Gradient boosting is one of those unavoidable algorithms if you’re a data scientist or ML practitioner - it’s very common, fast, lightweight, and capable of exceptional performance when tuned correctly. So how does it work?
Today, we’ll take a leisurely stroll through some of the fundamentals of gradient boosting; the ideas that served as the basis for GB, the motivation for using gradients in an ensemble learning model, and how all of the basic parts of the gradient boosting algorithm fit together. My hope is that this post will give you a solid intuition for what gradient boosting is for and how it all works. Let’s get started.
Boosting algorithms started to appear in machine learning literature in the early-to-mid-1990s (around the same time as other ensemble methods like bagging) as a way of addressing some of the shortcomings in simpler models (high variance, tendency to overfit, etc). The idea of ensemble methods was to combine a number of “weak learners” - also referred to as “probably approximately correct” (PAC) models - such that several of them can be combined into a more complex model of arbitrarily high accuracy.
Freund and Schapire^{1} make a nice analogy here, and I’ll lift a quote from their paper;
A horse-racing gambler, hoping to maximize his winnings, decides to create a computer program that will accurately predict the winner of a horse race. […] When presented with the data for a specific set of races, the expert has no trouble coming up with a “rule of thumb” for that set of races (such as, “bet on the horse that has recently won the most races” or “bet on the horse with the most favored odds”). Although such a rule of thumb, by itself, is obviously very rough and inaccurate, it is not unreasonable to expect it to provide predictions that are at least a little bit better than random guessing.
In theory, almost any PAC model can be used as a “base learner” in gradient boosting - but note that, in practice, decision trees are almost always the chosen algorithm. This is for several reasons; trees are really fast to train, it’s very easy to restrict their complexity (e.g. limiting depth or the number of leaves), and they’re pretty lightweight in terms of memory requirements - which makes them ideal for using in ensemble.
AdaBoost was one of the first popular boosting algorithms, coined by Freund and Schapire^{2} in 1995, and deserves an honourable mention in this post, as it . AdaBoost is an iterative algorithm that builds an additional model on each iteration, increasing the weights of examples that previous algorithms mis-classified (hence the name AdaBoost - “adaptive boosting”). Each subsequent iteration makes AdaBoost focus on things it got wrong - that is, each additional model is designed to correct the mistakes made by the model before it.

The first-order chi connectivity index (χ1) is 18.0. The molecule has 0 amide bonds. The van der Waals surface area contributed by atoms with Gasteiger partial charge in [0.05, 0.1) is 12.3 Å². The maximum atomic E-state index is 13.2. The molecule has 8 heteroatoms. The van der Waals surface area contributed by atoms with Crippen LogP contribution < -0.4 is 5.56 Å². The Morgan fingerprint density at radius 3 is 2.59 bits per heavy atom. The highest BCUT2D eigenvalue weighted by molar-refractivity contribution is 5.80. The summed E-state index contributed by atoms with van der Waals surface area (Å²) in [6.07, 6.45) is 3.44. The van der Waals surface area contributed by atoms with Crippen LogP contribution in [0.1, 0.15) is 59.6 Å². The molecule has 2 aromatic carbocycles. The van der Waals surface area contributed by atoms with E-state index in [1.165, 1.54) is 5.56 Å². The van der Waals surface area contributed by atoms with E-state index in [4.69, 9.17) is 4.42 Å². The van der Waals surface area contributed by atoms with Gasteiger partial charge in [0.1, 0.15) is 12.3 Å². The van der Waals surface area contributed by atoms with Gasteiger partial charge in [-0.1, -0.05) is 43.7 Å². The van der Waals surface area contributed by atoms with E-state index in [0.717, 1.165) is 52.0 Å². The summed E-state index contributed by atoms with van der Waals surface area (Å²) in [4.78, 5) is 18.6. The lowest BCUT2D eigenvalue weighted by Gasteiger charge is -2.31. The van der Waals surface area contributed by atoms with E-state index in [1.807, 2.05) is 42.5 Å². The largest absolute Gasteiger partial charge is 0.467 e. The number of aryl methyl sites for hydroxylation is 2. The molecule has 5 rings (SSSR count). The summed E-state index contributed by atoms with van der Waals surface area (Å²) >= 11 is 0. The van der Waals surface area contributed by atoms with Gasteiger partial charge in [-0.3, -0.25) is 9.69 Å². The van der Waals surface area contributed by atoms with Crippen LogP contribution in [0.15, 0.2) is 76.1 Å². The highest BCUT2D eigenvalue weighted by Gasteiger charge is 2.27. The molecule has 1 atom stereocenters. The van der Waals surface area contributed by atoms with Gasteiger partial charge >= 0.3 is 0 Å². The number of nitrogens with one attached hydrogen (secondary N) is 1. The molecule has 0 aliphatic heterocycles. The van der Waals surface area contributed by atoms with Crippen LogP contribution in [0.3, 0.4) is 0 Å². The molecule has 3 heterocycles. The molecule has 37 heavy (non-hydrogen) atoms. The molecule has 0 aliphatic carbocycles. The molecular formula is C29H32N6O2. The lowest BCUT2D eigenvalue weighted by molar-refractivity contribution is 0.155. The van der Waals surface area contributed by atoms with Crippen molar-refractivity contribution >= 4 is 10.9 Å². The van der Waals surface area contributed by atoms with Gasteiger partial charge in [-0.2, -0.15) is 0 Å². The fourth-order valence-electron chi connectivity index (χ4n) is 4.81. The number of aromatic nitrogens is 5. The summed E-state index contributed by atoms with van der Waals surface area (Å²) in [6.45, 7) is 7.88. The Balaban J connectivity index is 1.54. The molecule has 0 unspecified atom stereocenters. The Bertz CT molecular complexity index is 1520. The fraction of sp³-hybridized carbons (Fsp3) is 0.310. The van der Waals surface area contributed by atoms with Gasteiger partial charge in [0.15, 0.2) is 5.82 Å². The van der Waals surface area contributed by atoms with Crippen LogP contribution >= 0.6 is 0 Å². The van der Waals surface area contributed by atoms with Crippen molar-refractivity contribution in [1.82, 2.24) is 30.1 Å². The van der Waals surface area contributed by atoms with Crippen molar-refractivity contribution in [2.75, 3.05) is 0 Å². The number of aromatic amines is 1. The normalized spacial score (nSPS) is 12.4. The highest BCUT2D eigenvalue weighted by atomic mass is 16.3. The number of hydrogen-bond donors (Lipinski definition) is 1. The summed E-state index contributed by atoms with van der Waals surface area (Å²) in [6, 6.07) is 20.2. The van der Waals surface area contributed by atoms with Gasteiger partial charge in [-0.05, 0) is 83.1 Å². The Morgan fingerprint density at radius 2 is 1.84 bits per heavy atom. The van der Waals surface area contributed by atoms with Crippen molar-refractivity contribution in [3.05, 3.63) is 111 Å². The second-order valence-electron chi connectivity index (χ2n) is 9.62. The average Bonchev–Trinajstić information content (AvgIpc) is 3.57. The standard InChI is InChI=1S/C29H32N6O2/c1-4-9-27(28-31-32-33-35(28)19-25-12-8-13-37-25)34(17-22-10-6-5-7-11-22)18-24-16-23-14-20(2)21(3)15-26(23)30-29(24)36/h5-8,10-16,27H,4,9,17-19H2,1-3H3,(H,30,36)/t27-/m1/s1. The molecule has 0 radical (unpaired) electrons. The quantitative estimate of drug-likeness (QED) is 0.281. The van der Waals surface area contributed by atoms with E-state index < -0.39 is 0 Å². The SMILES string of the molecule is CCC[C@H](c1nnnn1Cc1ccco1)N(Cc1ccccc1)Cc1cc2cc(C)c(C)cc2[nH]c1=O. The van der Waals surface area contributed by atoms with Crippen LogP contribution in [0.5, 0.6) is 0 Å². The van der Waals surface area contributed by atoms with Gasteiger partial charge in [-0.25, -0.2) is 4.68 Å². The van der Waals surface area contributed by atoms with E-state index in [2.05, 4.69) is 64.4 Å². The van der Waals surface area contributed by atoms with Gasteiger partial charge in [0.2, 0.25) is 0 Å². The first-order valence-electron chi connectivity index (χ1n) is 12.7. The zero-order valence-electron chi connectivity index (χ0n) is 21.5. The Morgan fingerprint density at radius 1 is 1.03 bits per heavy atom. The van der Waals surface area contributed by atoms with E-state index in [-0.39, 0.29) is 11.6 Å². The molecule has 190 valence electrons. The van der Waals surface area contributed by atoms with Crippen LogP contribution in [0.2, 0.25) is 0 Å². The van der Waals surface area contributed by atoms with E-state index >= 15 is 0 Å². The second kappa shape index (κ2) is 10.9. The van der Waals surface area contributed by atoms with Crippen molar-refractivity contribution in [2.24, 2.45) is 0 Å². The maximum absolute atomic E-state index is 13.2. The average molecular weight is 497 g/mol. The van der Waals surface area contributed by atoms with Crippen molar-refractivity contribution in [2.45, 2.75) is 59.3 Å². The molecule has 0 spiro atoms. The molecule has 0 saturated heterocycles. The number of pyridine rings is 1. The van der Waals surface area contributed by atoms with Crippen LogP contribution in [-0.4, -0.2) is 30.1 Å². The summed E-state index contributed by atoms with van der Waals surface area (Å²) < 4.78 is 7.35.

AdaBoost starts by defining a probability distribution $D _ t$ over all data points $x _ {i} \in X$. Initially, this distribution is uniform (i.e. all points are equally likely), but this distribution is updated on each iteration with the intention of making AdaBoost focus on examples that are the “trickiest” to classify.
An additional hypothesis $h _ {t}(x)$ is added to the ensemble on each iteration (trained on the dataset weighted according to $X \sim D _ {t}$), and the error is then evaluated on the updated ensemble. The error for each example is accumulated in a vector $\epsilon _ {t}$, given by $\epsilon _ {t} = Pr _ {i \sim D _ {t}}$ (this is a weighted sum of the errors of each training example, with the weights given by the probability distribution $D _ {t}$). Finally, the distribution $D _ {t}$ is updated and normalised (where $Z _ {t}$ is a constant s.t. chosen $D _ {t+1}$ integrates to 1).
$$ \begin{aligned} \alpha _ {t} &= \frac{1}{2} \ln \big( \frac{1 - \epsilon _ {t}}{\epsilon _ {t}} \big) \ D _ {t+1} &= D _ {t} \frac{\exp\big(-\alpha _ {t} y h _ {t}(x)\big)}{Z _ {t}} \end{aligned} $$
As it turns out, the AdaBoost algorithm is equivalent to building an additive model in a forward stagewise fashion^{3} - an additive model that iteratively minimises an exponential loss function. This is a neat interpretation of the AdaBoost algorithm, as forward stagewise optimisation is the foundation upon which Gradient Boosting is built. Gradient boosting improves on the core ideas of AdaBoost by allowing more complex objective functions to be optimised.
Right - let’s start looking at the gradient boosting algorithm - it’s the reason you’re here, after all.
Residual errors play a significant role in the primitive formulations of boosting algorithms. To recap, a boosting algorithm is an iterative ensemble-building algorithm that runs for $T$ iterations. It begins with a single base learner $h _ {0}(x)$ that simply predicts the average of the target class $y$, and then builds on it iteratively by fitting each new model to the residual error, where the residual is given by;